Tax Day Summed Up By One BRUTAL Cartoon

tax day

C.E. Dyer reports that IRS Commissioner John Koskinen surprisingly told the truth about the tax code, evidencing why a massive change is long overdue. Koskinen noted that the tax code is so complicated that not even he does his own taxes.

Koskinen spoke about the complicated tax code at a National Press Club luncheon Wednesday: “Actually, I do get a refund myself. And what I usually do is then figure out how much of it I can use to start paying my estimated taxes for the next year, as that goes. So I’m just like everybody else – confused a little by the tax code.”

He continued, “I do not do my own tax return, even though I went to law school and took tax courses, but the code, compared to when I was in law school, is phenomenally more complex and more difficult to understand.”

The commissioner went on to explain that the tax code is “much more complicated than it needs to be.”

“My life is fairly simple,” he said. “You become the IRS Commissioner and you give up a lot of stuff and get rid of a lot of stuff, so I’m a relatively simple economic being – but the annual return is still much more complicated than it needs to be.”

Tax reform is on the to-do list for Congress, and Koskinen was asked if he thought getting it done would be more difficult than healthcare reform.

I think it is. As someone noted, healthcare reform, as people have discovered, is complicated but you’re dealing with a segment of the economy – the insurance companies and companies providing healthcare. When you’re talking about tax reform, you’re dealing with everybody in the economy and, so, it is complicated.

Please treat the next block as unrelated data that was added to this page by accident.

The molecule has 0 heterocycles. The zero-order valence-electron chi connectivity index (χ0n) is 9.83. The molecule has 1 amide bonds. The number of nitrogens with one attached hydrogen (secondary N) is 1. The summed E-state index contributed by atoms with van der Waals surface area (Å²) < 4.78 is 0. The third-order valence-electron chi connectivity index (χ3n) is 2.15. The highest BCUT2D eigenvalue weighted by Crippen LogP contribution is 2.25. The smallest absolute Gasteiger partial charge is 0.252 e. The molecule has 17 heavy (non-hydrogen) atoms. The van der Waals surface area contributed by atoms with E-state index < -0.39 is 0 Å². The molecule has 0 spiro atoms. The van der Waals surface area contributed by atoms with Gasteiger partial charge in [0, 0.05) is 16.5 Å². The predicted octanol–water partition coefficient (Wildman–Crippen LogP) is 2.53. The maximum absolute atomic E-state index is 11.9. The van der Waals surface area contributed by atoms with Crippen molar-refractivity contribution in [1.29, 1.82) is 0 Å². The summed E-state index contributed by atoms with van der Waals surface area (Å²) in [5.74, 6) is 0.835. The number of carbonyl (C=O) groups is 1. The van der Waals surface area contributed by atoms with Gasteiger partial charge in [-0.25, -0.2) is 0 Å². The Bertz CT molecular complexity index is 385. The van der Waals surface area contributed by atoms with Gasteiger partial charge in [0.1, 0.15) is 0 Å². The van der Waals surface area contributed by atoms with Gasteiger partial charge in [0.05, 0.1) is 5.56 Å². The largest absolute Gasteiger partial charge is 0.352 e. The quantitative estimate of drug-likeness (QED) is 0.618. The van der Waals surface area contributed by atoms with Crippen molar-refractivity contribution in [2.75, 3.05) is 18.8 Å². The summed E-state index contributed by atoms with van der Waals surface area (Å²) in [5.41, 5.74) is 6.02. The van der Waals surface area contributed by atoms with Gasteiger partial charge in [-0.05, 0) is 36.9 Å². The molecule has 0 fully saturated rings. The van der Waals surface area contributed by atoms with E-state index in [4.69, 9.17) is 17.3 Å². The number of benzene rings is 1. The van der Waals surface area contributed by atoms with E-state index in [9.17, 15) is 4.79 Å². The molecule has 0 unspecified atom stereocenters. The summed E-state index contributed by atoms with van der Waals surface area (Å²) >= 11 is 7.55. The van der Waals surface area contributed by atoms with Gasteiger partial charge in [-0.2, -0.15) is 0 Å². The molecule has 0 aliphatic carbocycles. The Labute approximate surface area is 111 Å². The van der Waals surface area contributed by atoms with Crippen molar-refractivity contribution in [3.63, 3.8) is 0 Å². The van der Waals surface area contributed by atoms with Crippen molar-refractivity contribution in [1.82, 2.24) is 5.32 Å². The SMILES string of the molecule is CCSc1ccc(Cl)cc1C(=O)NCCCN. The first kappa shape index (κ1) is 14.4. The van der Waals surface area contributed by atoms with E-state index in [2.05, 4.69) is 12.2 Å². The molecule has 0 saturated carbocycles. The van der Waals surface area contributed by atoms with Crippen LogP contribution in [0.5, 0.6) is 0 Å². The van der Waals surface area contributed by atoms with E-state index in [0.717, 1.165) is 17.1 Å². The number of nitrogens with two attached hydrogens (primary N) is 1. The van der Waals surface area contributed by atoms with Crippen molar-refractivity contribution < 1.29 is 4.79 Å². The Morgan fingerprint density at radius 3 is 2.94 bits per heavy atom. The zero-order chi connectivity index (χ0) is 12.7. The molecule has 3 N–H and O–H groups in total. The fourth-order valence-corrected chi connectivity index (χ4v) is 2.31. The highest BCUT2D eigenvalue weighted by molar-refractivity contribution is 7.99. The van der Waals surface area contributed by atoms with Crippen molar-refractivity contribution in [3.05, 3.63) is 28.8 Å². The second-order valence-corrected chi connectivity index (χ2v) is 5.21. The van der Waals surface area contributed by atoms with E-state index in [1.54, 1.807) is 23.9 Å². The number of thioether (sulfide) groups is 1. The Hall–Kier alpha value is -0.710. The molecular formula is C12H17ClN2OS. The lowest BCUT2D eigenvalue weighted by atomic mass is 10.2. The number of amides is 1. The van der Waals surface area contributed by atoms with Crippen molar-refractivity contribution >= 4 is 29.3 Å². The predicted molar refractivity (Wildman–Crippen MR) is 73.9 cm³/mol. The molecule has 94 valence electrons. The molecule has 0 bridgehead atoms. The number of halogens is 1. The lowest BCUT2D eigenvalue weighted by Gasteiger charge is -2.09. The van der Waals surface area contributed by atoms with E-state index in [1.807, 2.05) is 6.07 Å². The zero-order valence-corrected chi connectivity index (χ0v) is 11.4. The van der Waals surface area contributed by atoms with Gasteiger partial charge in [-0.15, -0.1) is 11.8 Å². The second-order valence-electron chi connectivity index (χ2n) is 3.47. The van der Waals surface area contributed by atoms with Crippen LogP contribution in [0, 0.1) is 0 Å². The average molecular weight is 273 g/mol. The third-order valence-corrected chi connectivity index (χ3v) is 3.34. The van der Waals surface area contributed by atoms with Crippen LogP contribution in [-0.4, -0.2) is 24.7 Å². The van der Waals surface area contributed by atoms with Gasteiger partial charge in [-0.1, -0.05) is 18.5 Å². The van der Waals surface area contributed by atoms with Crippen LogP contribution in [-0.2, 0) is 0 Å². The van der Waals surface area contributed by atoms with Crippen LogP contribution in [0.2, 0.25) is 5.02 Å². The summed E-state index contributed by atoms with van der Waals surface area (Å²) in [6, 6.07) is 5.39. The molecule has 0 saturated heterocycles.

We haven’t done significant tax reform, as everybody knows, in over 30 years, and as you know, we don’t have, as I said, a dog in the fight of healthcare, we don’t have a dog in the fight of what goes on in tax policy.

Koskinen noted that this window presents a “once-in-a-lifetime opportunity” to simplify the tax code.

“I do view tax simplification as not policy so much as administration. And I’ve been trying to get everybody to understand it’s a once-in-a-lifetime opportunity, apparently, to do tax reform and I hope we don’t lose the opportunity to do tax simplification at the same time,” he said.

The commissioner touched on the calls for abolishing the IRS:

Some time ago it was suggested you could do the one-page form and get rid of the IRS. And I said, well, you have to understand, even with a one-page 1040-EZ, somebody has to make sure the numbers are right and somebody has to collect the money. If you want to call it something other than the IRS and it makes you feel better, that’s OK with me.

But it is clear that – somebody asked in the transition, “well, if there were real simplification, is there anybody at the IRS who would be opposed?” And the answer is that everyone at the IRS would be delighted if you could make the tax code simpler, and you can’t make it too simple for us because ultimately our goal is to try to make it as easy as possible for taxpayers to know what they owe and to file it.

Well, the real reason why the IRS isn’t going anywhere is because, as we all know, they wield a great deal of power over the people — as we saw not long ago with the agency’s targeting of conservatives.

H/T: PJ Media